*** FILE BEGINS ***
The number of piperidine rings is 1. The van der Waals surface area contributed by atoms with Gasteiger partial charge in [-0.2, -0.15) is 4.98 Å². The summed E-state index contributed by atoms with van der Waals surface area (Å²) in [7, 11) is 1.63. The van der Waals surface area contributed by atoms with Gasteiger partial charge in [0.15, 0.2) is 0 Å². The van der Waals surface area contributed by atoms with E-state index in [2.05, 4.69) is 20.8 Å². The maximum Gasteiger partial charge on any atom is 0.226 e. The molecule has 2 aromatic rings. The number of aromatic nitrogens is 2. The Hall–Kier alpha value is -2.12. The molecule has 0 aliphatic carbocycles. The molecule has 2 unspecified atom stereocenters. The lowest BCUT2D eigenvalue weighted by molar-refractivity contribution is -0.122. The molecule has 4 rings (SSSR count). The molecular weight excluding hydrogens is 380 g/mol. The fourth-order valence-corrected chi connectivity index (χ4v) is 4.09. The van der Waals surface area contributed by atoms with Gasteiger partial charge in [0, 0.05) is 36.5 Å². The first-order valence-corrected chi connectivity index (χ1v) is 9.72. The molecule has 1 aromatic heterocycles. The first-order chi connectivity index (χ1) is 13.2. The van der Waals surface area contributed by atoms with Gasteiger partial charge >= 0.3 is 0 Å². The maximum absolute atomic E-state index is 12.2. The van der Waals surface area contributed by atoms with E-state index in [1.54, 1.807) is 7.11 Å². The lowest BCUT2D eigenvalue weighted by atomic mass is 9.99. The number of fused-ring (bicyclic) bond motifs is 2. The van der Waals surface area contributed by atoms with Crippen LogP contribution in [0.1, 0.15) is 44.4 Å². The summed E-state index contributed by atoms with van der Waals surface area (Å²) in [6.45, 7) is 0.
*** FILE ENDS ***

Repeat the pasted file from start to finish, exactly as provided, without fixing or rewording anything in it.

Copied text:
The number of piperidine rings is 1. The van der Waals surface area contributed by atoms with Gasteiger partial charge in [-0.2, -0.15) is 4.98 Å². The summed E-state index contributed by atoms with van der Waals surface area (Å²) in [7, 11) is 1.63. The van der Waals surface area contributed by atoms with Gasteiger partial charge in [0.15, 0.2) is 0 Å². The van der Waals surface area contributed by atoms with E-state index in [2.05, 4.69) is 20.8 Å². The maximum Gasteiger partial charge on any atom is 0.226 e. The molecule has 2 aromatic rings. The number of aromatic nitrogens is 2. The Hall–Kier alpha value is -2.12. The molecule has 0 aliphatic carbocycles. The molecule has 2 unspecified atom stereocenters. The lowest BCUT2D eigenvalue weighted by molar-refractivity contribution is -0.122. The molecule has 4 rings (SSSR count). The molecular weight excluding hydrogens is 380 g/mol. The fourth-order valence-corrected chi connectivity index (χ4v) is 4.09. The van der Waals surface area contributed by atoms with Gasteiger partial charge in [0, 0.05) is 36.5 Å². The first-order valence-corrected chi connectivity index (χ1v) is 9.72. The molecule has 1 aromatic heterocycles. The first-order chi connectivity index (χ1) is 13.2. The van der Waals surface area contributed by atoms with Gasteiger partial charge >= 0.3 is 0 Å². The maximum absolute atomic E-state index is 12.2. The van der Waals surface area contributed by atoms with E-state index in [1.54, 1.807) is 7.11 Å². The lowest BCUT2D eigenvalue weighted by atomic mass is 9.99. The number of fused-ring (bicyclic) bond motifs is 2. The van der Waals surface area contributed by atoms with Crippen LogP contribution in [0.1, 0.15) is 44.4 Å². The summed E-state index contributed by atoms with van der Waals surface area (Å²) in [6.45, 7) is 0.